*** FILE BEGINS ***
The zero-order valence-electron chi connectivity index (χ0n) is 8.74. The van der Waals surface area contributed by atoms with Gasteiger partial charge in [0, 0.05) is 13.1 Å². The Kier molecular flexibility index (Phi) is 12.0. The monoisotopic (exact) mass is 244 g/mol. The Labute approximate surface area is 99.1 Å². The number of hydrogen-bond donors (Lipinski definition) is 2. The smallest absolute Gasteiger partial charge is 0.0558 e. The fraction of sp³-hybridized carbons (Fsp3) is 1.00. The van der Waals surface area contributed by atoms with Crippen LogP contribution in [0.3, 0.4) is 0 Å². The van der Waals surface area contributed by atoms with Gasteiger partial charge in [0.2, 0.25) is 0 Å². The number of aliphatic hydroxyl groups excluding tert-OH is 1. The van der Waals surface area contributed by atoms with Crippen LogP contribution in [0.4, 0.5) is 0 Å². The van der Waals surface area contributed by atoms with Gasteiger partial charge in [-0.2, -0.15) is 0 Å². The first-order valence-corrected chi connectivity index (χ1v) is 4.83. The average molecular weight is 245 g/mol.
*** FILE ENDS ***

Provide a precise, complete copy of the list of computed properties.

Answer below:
The zero-order valence-electron chi connectivity index (χ0n) is 8.74. The van der Waals surface area contributed by atoms with Gasteiger partial charge in [0, 0.05) is 13.1 Å². The Kier molecular flexibility index (Phi) is 12.0. The monoisotopic (exact) mass is 244 g/mol. The Labute approximate surface area is 99.1 Å². The number of hydrogen-bond donors (Lipinski definition) is 2. The smallest absolute Gasteiger partial charge is 0.0558 e. The fraction of sp³-hybridized carbons (Fsp3) is 1.00. The van der Waals surface area contributed by atoms with Crippen LogP contribution in [0.3, 0.4) is 0 Å². The van der Waals surface area contributed by atoms with Gasteiger partial charge in [0.2, 0.25) is 0 Å². The number of aliphatic hydroxyl groups excluding tert-OH is 1. The van der Waals surface area contributed by atoms with Crippen LogP contribution in [0.4, 0.5) is 0 Å². The van der Waals surface area contributed by atoms with Gasteiger partial charge in [-0.2, -0.15) is 0 Å². The first-order valence-corrected chi connectivity index (χ1v) is 4.83. The average molecular weight is 245 g/mol.